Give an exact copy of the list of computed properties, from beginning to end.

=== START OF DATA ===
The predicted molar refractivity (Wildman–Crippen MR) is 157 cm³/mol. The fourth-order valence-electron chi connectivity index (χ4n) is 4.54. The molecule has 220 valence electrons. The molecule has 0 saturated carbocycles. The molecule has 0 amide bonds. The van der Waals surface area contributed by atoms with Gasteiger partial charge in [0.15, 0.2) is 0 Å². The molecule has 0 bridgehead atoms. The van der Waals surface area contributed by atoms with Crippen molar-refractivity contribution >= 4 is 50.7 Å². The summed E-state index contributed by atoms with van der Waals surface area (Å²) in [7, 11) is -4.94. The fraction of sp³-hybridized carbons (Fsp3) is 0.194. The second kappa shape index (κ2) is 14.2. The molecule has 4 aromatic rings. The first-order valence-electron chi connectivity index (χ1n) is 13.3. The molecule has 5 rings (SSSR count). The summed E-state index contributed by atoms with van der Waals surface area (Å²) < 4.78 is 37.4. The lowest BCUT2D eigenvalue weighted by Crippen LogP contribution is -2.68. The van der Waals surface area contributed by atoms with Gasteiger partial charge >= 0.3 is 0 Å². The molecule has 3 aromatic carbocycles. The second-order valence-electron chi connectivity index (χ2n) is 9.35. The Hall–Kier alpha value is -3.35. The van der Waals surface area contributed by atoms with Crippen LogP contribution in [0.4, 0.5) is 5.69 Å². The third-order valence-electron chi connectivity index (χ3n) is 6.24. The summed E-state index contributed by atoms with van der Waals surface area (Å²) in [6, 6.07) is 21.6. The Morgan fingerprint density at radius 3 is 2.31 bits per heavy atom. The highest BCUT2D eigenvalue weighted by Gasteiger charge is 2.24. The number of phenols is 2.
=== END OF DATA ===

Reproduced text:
The predicted molar refractivity (Wildman–Crippen MR) is 157 cm³/mol. The fourth-order valence-electron chi connectivity index (χ4n) is 4.54. The molecule has 220 valence electrons. The molecule has 0 saturated carbocycles. The molecule has 0 amide bonds. The van der Waals surface area contributed by atoms with Gasteiger partial charge in [0.15, 0.2) is 0 Å². The molecule has 0 bridgehead atoms. The van der Waals surface area contributed by atoms with Crippen molar-refractivity contribution >= 4 is 50.7 Å². The summed E-state index contributed by atoms with van der Waals surface area (Å²) in [7, 11) is -4.94. The fraction of sp³-hybridized carbons (Fsp3) is 0.194. The second kappa shape index (κ2) is 14.2. The molecule has 4 aromatic rings. The first-order valence-electron chi connectivity index (χ1n) is 13.3. The molecule has 5 rings (SSSR count). The summed E-state index contributed by atoms with van der Waals surface area (Å²) < 4.78 is 37.4. The lowest BCUT2D eigenvalue weighted by Crippen LogP contribution is -2.68. The van der Waals surface area contributed by atoms with Gasteiger partial charge >= 0.3 is 0 Å². The molecule has 3 aromatic carbocycles. The second-order valence-electron chi connectivity index (χ2n) is 9.35. The Hall–Kier alpha value is -3.35. The van der Waals surface area contributed by atoms with Crippen LogP contribution in [0.4, 0.5) is 5.69 Å². The third-order valence-electron chi connectivity index (χ3n) is 6.24. The summed E-state index contributed by atoms with van der Waals surface area (Å²) in [6, 6.07) is 21.6. The Morgan fingerprint density at radius 3 is 2.31 bits per heavy atom. The highest BCUT2D eigenvalue weighted by Gasteiger charge is 2.24. The number of phenols is 2.